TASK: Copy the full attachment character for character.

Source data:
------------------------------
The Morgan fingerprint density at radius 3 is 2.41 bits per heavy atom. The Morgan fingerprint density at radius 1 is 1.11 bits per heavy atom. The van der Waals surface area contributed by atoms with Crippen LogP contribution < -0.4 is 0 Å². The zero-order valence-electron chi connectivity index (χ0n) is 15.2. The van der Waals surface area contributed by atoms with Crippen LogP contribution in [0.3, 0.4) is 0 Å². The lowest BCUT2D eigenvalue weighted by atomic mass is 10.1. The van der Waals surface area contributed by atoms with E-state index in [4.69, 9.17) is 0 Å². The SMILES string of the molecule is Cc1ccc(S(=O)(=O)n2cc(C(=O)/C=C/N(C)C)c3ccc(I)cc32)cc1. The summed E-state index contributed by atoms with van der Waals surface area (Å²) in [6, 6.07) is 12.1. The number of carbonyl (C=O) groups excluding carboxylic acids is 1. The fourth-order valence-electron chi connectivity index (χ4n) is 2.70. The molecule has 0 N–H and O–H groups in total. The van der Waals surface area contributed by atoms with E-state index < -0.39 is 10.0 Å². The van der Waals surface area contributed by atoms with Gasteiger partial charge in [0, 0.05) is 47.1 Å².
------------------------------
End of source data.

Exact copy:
The Morgan fingerprint density at radius 3 is 2.41 bits per heavy atom. The Morgan fingerprint density at radius 1 is 1.11 bits per heavy atom. The van der Waals surface area contributed by atoms with Crippen LogP contribution < -0.4 is 0 Å². The zero-order valence-electron chi connectivity index (χ0n) is 15.2. The van der Waals surface area contributed by atoms with Crippen LogP contribution in [0.3, 0.4) is 0 Å². The lowest BCUT2D eigenvalue weighted by atomic mass is 10.1. The van der Waals surface area contributed by atoms with E-state index in [4.69, 9.17) is 0 Å². The SMILES string of the molecule is Cc1ccc(S(=O)(=O)n2cc(C(=O)/C=C/N(C)C)c3ccc(I)cc32)cc1. The summed E-state index contributed by atoms with van der Waals surface area (Å²) in [6, 6.07) is 12.1. The number of carbonyl (C=O) groups excluding carboxylic acids is 1. The fourth-order valence-electron chi connectivity index (χ4n) is 2.70. The molecule has 0 N–H and O–H groups in total. The van der Waals surface area contributed by atoms with E-state index < -0.39 is 10.0 Å². The van der Waals surface area contributed by atoms with Gasteiger partial charge in [0, 0.05) is 47.1 Å².